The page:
Theune said park officials and scientists study stumps and pieces of giant sequoias that have been logged or cut.

“We see these fire scars and can date them,” he said. “It leads to us (to figuring out) the frequencies of these historical fires.”

Caprio said that many years of fire exclusion, beginning sometime between 1860 and 1910, changed the forest dramatically.

“It became much denser, the species composition changed, we suddenly had a lot of white firs and incense cedar come to dominate the forest,” he said. “It was a much denser forest and you had a forest with a canopy with continuous fuel load from ground to the crown.”

The thick collection of surface fuels created hazardous conditions for fire.

According to park officials, the grove was only able to survive the recent Rough Fire due to the fire lines, sprinklers and, most significantly, a policy of prescribed burning.

“This area around here is not a typically healthy stand,” said John Ziegler, fire management officer with the two parks, as he pointed to a group of sequoias surrounded by smaller mixed pines. “A more typical stand would have more open canopy and less tree density.”

It’s one of the reasons why the park has carried out prescribed burns around the area for more than 50 years.

“One of our goals with doing prescribed burning is actually returning the tree density to a more historic tree density which would probably be five times less dense than this,” Ziegler said.

Ziegler’s words appear to be backed by the sight of the forest around the grove itself. In areas where park employees have carried out prescribed burns, the groves and stands of trees are largely green, not without scarring, but no higher than a few feet up on some of the trucks.

Where the forest is thicker, blackened stumps the size of cars and thin-charred stakes that were probably once conifer or spruce trees shoot up from the ground.

The two zones contrast sharply: one resembles a forest tourists would expect to come across on the western slopes of the Sierra Nevada. The other wouldn’t be out of place in a dark fairy tale, as if a dragon had recently passed by and conducted scorched warfare tactics on the land.

“One of the reasons we started prescribed burning in the 1960s is because the [thicker] forest was reducing the regeneration of sequoias,” Caprio said. “They couldn’t regenerate when there was little shade and a thick layer [of vegetation] on the floor.”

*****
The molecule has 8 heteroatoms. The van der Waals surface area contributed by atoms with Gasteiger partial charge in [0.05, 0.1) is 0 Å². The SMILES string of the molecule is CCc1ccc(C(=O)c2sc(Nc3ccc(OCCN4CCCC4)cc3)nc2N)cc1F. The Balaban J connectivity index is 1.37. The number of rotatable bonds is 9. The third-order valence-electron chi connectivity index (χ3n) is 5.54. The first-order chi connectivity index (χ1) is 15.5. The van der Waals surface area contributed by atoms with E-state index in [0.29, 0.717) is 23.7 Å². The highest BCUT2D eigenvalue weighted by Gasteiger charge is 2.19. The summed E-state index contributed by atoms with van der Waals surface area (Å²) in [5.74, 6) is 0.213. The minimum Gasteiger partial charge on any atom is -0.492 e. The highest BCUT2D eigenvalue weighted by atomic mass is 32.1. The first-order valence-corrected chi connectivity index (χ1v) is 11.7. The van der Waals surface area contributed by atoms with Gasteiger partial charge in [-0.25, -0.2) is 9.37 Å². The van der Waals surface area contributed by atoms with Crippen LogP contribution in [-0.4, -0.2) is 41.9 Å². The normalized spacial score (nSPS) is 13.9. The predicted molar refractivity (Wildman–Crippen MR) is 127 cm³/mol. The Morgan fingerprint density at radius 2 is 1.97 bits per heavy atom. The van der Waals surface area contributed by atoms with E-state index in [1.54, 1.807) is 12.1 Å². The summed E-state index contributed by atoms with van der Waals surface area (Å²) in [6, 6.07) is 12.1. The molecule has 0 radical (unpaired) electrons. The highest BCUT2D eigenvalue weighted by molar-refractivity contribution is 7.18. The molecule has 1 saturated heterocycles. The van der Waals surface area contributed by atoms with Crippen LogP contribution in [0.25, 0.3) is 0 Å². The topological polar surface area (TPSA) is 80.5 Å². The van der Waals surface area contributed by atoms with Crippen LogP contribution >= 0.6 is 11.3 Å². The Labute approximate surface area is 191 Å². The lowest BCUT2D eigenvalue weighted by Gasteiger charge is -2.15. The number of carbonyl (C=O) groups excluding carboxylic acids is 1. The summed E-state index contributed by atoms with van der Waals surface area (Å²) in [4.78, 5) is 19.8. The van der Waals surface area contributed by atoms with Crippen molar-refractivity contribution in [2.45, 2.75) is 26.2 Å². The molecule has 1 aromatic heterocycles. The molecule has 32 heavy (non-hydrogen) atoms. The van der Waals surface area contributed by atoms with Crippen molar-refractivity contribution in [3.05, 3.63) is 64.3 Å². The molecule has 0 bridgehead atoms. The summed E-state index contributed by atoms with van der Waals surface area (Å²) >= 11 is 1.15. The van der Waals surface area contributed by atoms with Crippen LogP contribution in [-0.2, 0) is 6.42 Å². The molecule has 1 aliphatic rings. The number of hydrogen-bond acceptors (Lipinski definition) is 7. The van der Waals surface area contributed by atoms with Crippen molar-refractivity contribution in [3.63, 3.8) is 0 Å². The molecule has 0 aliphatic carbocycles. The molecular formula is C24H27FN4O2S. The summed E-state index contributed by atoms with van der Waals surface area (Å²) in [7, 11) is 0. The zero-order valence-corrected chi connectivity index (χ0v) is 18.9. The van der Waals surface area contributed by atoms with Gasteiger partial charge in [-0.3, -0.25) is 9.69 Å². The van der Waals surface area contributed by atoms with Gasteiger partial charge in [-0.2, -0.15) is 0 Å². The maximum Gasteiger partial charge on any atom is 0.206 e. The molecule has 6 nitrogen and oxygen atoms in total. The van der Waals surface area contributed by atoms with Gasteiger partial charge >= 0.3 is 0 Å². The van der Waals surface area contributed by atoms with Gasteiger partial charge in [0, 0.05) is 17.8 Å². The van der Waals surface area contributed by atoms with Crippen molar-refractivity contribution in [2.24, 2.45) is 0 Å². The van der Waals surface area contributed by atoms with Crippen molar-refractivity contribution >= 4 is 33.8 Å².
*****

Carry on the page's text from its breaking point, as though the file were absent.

Following a fire, he said, it’s not uncommon to see tiny sequoia seeds scattered across the ground.

Sequoia’s pine cones need fire, or an intense amount of heat, to release their seeds. Cones on the forest floor encounter flames easily during a fire.

For the cones still in the trees, fire on the forest floor will send heat to the crown of the sequoia. The heat and smoke dries out the cones, which then open and release their seeds.

The Rough Fire exacerbated this effect greatly, according to park officials.

“It looked like someone had taken oatmeal and just scattered it all over the ground,” Caprio said. “I’ve never seen clusters like that.”

Caprio said the mortality rate of the seeds was high. “When a tree is here for 1,000 years, it only has to replace itself one time.”

The seeds, now that they’ve had a year to germinate and reap the benefits of a cold, wet winter, jut from the soft soil like toothpicks.

The saplings are everywhere, if one knows where to look. They are thinner than a finger and stand barely three quarters of an inch in height. Once the eye is trained on them, it’s impossible to not see the saplings springing up all over the grove.

And they will soon be much easier to spot, according to park officials. The saplings only need time, another good winter and canopy space to grow and thrive.

“These guys, by end of the year, may be three- or four-inches tall,” Caprio said